Public Transportation Conditions

 

Public transportation vehicles have questionable safety measures. They are often overcrowded and operated carelessly. Avoid public buses and microbuses. Taxis can be safe, but travelers should select those that appear in good working condition. Taxis must use metered fares. However, most drivers prefer to negotiate fares in advance. Travelers should insist on the use of a meter or negotiate a fare in advance.

 

For more information, review OSAC’s Report, Security in Transit: Airplanes, Public Transport, and Overnights.

 

Aviation/Airport Conditions

 

Weather can often delay domestic flights, particularly in mountainous areas. Airport security and screening at some of the domestic terminals can be rudimentary at best.

 

Terrorism Threat

The U.S. Department of State has assessed Kathmandu as being a MEDIUM-threat location for terrorism directed at or affecting official U.S. government interests.

 

There are no reports of transnational terrorist organizations operating in Nepal. However, due to the open-border policy with India and few immigration controls, terrorists have used Nepal as a transit point in the past.

 

Indigenous groups have been responsible for a number of terrorist acts, many of which have relied on placements of small-scale improvised explosive devices (IEDs). Not all incidents have involved functional devices, with some appearing to have failed to detonate and others clearly built as hoaxes designed to spread fear or send a message. The 2019 by-elections saw multiple small IEDs used to discourage voter turnout. The use of explosives is routine to political competition; however, they are also associated with criminal activity, including workplace disputes and extortion.

 

Most IEDs do not appear to target maximizing deaths or injuries. Rather, the use of IEDs in Nepal is predominantly to damage property, detonating away from crowds and at off-hours. However, three IED explosions in Kathmandu in May 2019 did result in several deaths and numerous injuries.

 

Political, Economic, Religious, and Ethnic Violence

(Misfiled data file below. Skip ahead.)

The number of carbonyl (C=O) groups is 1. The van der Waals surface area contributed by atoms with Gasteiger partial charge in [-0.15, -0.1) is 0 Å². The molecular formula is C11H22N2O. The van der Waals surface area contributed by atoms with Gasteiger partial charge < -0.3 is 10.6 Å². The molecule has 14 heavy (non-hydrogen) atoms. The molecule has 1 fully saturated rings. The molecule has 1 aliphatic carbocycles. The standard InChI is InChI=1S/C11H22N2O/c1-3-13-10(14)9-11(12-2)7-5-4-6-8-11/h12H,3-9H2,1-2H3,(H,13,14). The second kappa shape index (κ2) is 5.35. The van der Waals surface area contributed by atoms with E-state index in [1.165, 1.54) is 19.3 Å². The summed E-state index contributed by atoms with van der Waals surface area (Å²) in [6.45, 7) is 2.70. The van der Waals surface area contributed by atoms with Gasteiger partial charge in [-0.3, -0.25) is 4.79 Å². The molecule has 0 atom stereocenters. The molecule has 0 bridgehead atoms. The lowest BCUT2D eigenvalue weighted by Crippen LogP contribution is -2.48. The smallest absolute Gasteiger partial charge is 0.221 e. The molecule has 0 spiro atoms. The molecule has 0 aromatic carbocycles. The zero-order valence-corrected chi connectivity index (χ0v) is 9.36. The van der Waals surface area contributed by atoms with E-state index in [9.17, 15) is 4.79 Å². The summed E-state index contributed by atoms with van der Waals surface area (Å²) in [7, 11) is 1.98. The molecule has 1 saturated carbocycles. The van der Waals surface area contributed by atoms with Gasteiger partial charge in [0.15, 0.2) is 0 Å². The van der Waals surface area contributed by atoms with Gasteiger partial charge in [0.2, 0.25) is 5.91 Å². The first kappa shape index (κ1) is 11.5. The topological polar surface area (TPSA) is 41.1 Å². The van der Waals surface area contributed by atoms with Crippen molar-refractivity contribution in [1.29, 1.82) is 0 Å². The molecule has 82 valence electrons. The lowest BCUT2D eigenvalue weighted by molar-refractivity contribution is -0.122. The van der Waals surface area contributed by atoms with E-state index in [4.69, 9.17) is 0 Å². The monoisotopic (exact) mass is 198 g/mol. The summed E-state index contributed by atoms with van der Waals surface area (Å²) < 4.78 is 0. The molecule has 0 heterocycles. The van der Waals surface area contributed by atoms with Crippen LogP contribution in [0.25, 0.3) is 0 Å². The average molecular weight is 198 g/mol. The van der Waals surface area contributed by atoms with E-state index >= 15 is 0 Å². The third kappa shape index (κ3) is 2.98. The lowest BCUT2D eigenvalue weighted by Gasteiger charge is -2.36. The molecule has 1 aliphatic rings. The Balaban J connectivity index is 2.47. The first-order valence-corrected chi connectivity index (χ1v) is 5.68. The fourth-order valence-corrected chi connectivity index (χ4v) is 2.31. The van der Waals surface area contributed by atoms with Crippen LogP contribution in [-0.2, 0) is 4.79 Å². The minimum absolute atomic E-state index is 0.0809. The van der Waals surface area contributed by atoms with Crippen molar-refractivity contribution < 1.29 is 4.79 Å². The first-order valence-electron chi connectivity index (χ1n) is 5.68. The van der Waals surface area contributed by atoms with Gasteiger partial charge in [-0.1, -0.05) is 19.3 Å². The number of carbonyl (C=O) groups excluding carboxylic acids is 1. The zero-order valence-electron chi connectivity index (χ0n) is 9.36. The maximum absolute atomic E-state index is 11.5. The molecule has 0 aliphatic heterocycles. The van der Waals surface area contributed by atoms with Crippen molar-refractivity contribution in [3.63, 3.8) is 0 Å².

The U.S. Department of State has assessed Kathmandu as being a MEDIUM-threat location for political violence directed at or affecting official U.S. government interests.

 

The 2019 by-elections saw limited and sporadic violence by groups opposing specific candidates or outcomes. While small and predominantly peaceful protest marches were most common during the pre-election period, small IEDs used on Election Day disrupted polling station activities.

 

Civil Unrest

 

While groups will often call bandhs (large sit-down protests that paralyze traffic intersections) in advance, protests, demonstrations, and disruptions can occur without notice. These events have blocked major roads or intersections. Demonstrators have occasionally attacked vehicles passing nearby. If sufficiently large enough, a bandh will force the closure of businesses and schools and disrupt vehicular traffic throughout the area. A bandh will traditionally last from sunrise to sunset. Some groups enforce the observance of bandhs through violence and intimidation. Avoid vehicular travel through a bandh. Review OSAC’s report, Surviving a Protest.

 

Post-specific Concerns

 

Environmental Hazards

 

Nepal is located in a seismically active area. In 2015, major earthquakes struck the greater Kathmandu Valley and surrounding regions, resulting in over 8,000 deaths and 20,000 injuries. The damage from these earthquakes remains evident around Kathmandu Valley. Another large-scale earthquake would further destroy infrastructure and buildings throughout the country. Emergency services are inadequate to deal with a crisis of this magnitude.

 

During the annual monsoon season (May-September), heavy rains can cause flooding. In recent years, the Koshi River in southeast Nepal has been prone to flooding, resulting in a substantial loss of life and property. Travel by road during the monsoon season can be hazardous, as many roads in Nepal are unpaved and can wash away.

 

Pollution is a serious health concern, particularly in cities, with the Kathmandu Valley experiencing some of the worst pollution in Nepal. Many travelers use air masks capable of filtering air particulate during the height of the dry season. Find information on air quality in Kathmandu on Air Now’s website.

 

Critical Infrastructure

 

Because Nepal relies on run-of-the-river hydroelectric facilities, electricity load shedding may occur during the dry season (November-April), resulting in rolling power outages (brownouts). Electricity in Kathmandu has become more reliable of late; however, daily power outages still occur. Outages outside the Kathmandu Valley can last 14-16 hours per day during peak season.

 

Economic Espionage/Intellectual Property Theft

 

Local markets are flooded with counterfeit goods, and vendors will often claim certain items are made of high-end materials when they are not. Evaluate carefully the authenticity of the goods you purchase.